CBRIII Maneuver #14 – The Curious Case of the Clockwork Man

Target: Mark Hodder’s The Curious Case of the Clockwork Man

Profile: Steampunk, Speculative Fiction, Alternate History

Summary: Sir Roger Tichborne: Lost at sea.  But now he’s back to claim his family’s fortune.  Or is he?  To the upper classes, he’s obviously a cunning swindler; to London’s laborers, he’s the people’s hero… while to Sir Richard Francis Burton, he’s the focus of a daring plot to gain possession of the legendary black diamonds known as the Eyes of Naga.  Burton’s investigation takes him to the cursed Tichborne estate… and to an encounter with the ghost of a witch!

After Action Report:

Mark Hodder’s tales of Burton and Swinburne are some of the least focused but most entertaining steampunk novels out there.  Book two of the series does little to improve on the formula of its predecessor, but the electricity is crackling away.  The Clockwork Man is a messy, fundamentally flawed adventure, which nevertheless keeps you turning the pages until the very end.  It is steampunk fluff, but if you can deal the lack of literary merit, its still a fun little romp through Hodder’s twisted past.   

The meddling of Spring Heeled Jack has left Richard Burton’s world radically altered from its intended course. London is flooded with the ever stranger mad science of its Technologist cadre and the very fabric of society is beginning to chafe under the ministrations of the revolutionary Rakes. Burton, in his role as King’s Agent, has taken on the strangest mysteries of these strange times to defend King and Country. 

Hodder’s second detective story is just as fragmented as his first novel.  The story takes wild leaps, not only in subject matter, but in time and place as well.  Unnecessary timeskips and flashbacks plague what should be a relatively straightforward adventure romp.  Hodder takes advantage of the artificial leaps in time to showcase his bizarre vision of Victorian England, complete with giant millipede husks, fitted with steam engines taking the place of London’s iconic double-deckers (itself nothing but a lead in for a truly hideous pun on Volkswagen’s Beatle).  Or the blight ravaged Ireland being turned into a man-eating jungle by overzealous eugenicists.  And Hodder’s added a third force that’s radically reshaping history, the powers of mesmerism: fully realized psychic abilities. 

And at the center of everything, a ret-conned piece of Deus ex Machina which is literally used to explain everything that happened in the first book and the second AND goes on to drive the plot of the forthcoming third book.  This is probably the most annoying aspect of The Clockwork Man.  The Eyes of Naga are easily the most egregious use of a plot device I’ve ever seen.  These little pretties have unraveled the very fabric of time not once but three times (so far).  Hodder unapologetically uses them as carte blanche to turn history on its head.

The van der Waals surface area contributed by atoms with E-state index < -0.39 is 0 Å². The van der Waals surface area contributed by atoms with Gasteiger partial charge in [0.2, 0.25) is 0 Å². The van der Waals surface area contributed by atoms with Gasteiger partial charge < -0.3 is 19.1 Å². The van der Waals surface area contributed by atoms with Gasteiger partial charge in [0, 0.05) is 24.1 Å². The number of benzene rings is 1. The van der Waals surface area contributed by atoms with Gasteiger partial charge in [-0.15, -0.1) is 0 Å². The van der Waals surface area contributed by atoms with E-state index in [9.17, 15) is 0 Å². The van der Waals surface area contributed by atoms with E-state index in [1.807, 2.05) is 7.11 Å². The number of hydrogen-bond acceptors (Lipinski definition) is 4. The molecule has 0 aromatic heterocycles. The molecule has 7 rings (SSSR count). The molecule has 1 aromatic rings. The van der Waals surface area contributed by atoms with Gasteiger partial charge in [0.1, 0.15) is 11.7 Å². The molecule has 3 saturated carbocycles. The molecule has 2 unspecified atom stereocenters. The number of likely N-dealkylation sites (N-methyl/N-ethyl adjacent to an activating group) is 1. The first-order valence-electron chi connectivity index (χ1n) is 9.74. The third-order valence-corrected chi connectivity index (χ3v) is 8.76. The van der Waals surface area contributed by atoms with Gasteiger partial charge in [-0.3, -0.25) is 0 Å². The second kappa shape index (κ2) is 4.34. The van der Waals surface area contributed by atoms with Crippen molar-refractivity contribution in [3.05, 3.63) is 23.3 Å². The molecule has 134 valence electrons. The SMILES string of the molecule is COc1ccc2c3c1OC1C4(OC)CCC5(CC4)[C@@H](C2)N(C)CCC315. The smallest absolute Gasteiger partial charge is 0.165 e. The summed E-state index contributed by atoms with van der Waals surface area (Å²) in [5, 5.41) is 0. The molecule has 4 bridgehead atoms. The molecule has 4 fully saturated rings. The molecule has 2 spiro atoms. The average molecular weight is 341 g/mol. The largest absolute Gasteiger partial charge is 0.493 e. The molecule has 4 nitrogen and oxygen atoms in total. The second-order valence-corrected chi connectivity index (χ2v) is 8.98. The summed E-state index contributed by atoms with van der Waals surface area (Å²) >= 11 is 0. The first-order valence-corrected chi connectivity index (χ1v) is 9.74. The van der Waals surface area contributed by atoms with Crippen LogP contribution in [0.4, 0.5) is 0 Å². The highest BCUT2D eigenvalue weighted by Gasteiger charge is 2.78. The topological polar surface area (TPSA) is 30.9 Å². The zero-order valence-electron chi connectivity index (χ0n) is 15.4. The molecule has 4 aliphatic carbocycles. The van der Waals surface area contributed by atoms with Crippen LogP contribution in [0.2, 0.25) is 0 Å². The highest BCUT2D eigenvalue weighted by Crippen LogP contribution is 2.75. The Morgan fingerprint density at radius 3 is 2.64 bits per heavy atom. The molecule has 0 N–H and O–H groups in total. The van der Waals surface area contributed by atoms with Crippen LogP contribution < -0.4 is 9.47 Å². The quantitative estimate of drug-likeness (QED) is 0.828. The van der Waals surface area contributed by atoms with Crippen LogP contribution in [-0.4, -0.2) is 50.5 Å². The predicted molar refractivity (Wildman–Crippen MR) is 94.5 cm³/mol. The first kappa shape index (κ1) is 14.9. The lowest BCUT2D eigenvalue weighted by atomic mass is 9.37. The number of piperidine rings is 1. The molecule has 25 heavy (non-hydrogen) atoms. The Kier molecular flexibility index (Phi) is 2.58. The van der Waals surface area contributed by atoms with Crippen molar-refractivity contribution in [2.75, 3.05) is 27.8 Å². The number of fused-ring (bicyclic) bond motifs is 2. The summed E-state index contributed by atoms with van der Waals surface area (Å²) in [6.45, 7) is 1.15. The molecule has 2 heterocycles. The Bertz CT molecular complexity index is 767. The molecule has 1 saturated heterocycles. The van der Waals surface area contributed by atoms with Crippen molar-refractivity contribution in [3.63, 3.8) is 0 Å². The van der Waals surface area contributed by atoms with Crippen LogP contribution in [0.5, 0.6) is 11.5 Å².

But that is what we came here to see, so I can’t fault him for his product, just his methods.  The original mystery has the same problems as Spring Heeled Jack in having too many starting points and not enough endings.  A new character, Herbert Spencer, is introduced, and does quite well for himself until the last two chapters when they turn him into another plot device.  The clockwork man in questions is the definition of a fake MacGuffin, which deeply annoying because Hodder explicitly set up the plot device to be used on said MacGuffin in the first 30 pages. 

The addition of mesmerism and psychic abilities makes a nice platform for the new story.  The historical characters-as-villains theme that Hodder has created here is really fun.  And the historical postscript is still interesting, although it does get a bit bogged down in some of the details.  Again, the story evokes enough interest in the real life figures to prompt some outside research.

And it’s a page turner.  It’s hard to recommend a book just based on its ability to get you to read it, but ultimately if all you want from a steampunk novel is some shiny gears and a plot involving zombies (zombfied nobility for extra hilarity) then The Clockwork Man is an excellent novel.  I don’t hate it.  I dislike that it works, but I don’t hate it. 

As a final note, the cover my copy of The Clockwork Man was riddled with odd pixilation flaws of the text.  The image itself was fine, but the title’s drop shadows and the beveling of the main font were both jagged and boxy.  I’m curious if this is a common problem with Pyr books, as the extra price I paid for their pretty cover art seemed ill-spent on this poorly proofed product.

Posted on April 18, 2011, in Cannonball Reviews and tagged , , , , , , . Bookmark the permalink. Leave a comment.

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